Sveriges Radio (SR) reported on Wednesday that Mälardalen region police suspect the same group of people to have orchestrated around 30 crimes – including threats by telephone, chemical attacks, and assault.
“A Nazi isn’t just a bad person or someone who has made bad personal choices,” a member of the network told SR after his associates vandalized an apartment belonging to a person they considered to be an extreme right-winger. “We see them as a political opponent, a political enemy.”
While the police do not see the group of leftwing attacks as posing any real threat to Sweden, they are keen to get to grips with the string of crimes.
“We don’t consider these actors pose any real threat to democracy, in terms of staging a revolution or changing our political situation,” said security police Säpo intelligence agent Ahn-Za Hagström. “But they do pose a relatively grave threat to individual democratic functions.”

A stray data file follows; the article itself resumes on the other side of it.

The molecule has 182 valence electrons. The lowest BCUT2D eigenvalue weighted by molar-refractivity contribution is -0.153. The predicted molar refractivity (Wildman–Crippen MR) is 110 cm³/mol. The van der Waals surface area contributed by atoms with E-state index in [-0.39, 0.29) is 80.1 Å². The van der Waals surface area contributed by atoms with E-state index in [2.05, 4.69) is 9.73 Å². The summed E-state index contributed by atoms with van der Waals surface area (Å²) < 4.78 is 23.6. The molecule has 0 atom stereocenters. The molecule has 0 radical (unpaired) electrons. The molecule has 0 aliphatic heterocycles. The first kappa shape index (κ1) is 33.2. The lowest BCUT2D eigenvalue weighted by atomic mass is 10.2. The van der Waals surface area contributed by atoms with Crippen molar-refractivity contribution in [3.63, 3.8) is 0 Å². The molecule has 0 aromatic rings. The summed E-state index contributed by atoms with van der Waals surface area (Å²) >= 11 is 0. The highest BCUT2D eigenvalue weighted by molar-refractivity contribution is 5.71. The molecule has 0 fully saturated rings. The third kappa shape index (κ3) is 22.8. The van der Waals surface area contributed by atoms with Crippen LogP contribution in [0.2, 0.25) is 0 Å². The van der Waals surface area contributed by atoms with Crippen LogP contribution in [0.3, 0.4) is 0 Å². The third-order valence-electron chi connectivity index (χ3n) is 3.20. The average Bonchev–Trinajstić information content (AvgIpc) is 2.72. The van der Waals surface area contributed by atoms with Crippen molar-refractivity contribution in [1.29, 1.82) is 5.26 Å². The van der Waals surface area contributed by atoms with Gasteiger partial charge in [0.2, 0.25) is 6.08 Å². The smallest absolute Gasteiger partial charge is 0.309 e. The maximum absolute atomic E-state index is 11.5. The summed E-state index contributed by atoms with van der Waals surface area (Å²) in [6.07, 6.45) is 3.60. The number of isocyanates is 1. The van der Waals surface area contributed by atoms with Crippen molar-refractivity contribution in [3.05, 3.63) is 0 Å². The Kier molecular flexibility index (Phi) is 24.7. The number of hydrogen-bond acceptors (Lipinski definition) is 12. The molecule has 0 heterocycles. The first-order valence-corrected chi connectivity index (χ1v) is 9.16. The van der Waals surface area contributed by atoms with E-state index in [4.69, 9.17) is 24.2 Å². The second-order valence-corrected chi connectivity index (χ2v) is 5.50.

SR reported that the attacks began in February, and fears that the violence will escalate has Säpo cooperating with local authorities.
Hagström, however, told the radio that the level of political violence across Sweden was nowhere near the levels reached during the early 1990s – with the murder of police officers in Malexander, and the murder of syndicalist union activist Björn Söderberg.
“Today the extremism milieu is not at the level of gross violence, although there is systematic violence between members of different extremist groups,” she told SR.